Juvenile Offender

Overview

The Juvenile Division of the Johnson County District Attorney’s Officer is responsible for receiving police reports involving juveniles 10 years of age through 17 years of age. In 2018, our office received more than 2,500 reports. The Johnson County District Attorney’s Office filed 1,469 Juvenile Offender (JO) cases in 2018. Of the 1469 cases filed, 306 were felony charges. Additionally, 565 juvenile offenses were resolved via a non-court intervention know as an Immediate Intervention Program (IIP). Of the 1,469 cases filed, 395 were granted a “diversion” and not found guilty of any crime and therefore were able to avoid an adjudication. The most common crimes committed by juveniles in 2018 were misdemeanor theft (theft of property with a value less than $1,500.00) and misdemeanor drug or alcohol cases.

In 2016, SB 367 became as Juvenile Justice Reform of 2016 sought to reduce the number of low level offenders entering into the juvenile justice system and offer non-court programs for low level offenders. The reform also sought to modify the system of probation and sanctions for those who violate probation. The bill also sought to minimize and phase out group home placements for juvenile offenders in favor of community based sanctions and services.  Included in the reform was a proposed funding mechanism for creating such local services in smaller communities.  One of the chief goals of this reform was a reduced reliance on secure detention as a penalty or sanction for juvenile offenders.

Once a report reaches our office, we consider whether to file charges. Sufficiency of evidence and the need for court intervention are the two main considerations in this decision. Our office has several options: no charges, a warning letter, a youth court referral, Diversion, or a court filing.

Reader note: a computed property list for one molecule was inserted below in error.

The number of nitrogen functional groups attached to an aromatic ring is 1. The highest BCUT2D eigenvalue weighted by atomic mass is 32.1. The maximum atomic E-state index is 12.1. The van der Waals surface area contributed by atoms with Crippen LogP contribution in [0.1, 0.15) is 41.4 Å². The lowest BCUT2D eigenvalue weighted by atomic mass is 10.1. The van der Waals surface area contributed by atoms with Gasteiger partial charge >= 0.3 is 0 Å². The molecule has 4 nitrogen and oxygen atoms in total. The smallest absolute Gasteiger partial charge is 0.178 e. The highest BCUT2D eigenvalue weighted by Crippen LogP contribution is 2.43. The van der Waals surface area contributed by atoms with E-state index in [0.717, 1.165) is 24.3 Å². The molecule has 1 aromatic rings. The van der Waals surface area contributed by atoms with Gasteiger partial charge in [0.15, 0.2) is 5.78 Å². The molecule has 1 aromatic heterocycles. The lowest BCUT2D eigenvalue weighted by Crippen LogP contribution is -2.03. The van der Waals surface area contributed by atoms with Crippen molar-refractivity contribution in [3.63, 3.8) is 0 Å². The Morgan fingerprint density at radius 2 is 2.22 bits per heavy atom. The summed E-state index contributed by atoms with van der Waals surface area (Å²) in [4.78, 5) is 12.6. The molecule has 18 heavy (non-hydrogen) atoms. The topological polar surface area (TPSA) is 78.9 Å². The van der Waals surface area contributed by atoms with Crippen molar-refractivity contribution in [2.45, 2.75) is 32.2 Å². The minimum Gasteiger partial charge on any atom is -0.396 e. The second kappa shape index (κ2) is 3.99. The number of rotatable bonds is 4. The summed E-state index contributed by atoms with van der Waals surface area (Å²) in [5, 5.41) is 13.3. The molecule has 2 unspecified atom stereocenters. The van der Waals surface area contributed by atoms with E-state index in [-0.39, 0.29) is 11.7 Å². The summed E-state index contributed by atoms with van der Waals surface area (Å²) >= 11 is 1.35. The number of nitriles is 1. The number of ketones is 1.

If the matter is filed with the court, notice is given to the juvenile and his or her family. The court will appoint an attorney to represent the juvenile although the family is free to retain private counsel. Families are responsible for the cost of an appointed attorney at the rate of $65 an hour. If parents or guardians are deemed indigent, the court may remit fees in part or in whole.

Once filed, the juvenile (called a "Respondent" in court) may request Diversion or answer to the charge. Diversion is a program for low-level first time offenders. It is an agreement between the Respondent and the court to follow a Diversion education program. If the program is completed, the case is dismissed without a finding of guilt. If Diversion is not requested or approved, the Respondent must answer the charges. Upon a plea of guilty to the charge, the court will adjudicate (or judge) the Respondent to be a juvenile offender. If the Respondent pleads not guilty, the matter is set for trial.

At trial, the District Attorney’s Office bears the burden of proof: beyond a reasonable doubt. The Respondent benefits from almost all the same rights an adult criminal defendant would have, including the right to a trial by jury. If the Respondent is adjudicated by plea or trial, the judge has the power to make sentencing orders. The judge is authorized to order the Respondent on probation, in treatment, pay a fine and/or be placed in a facility.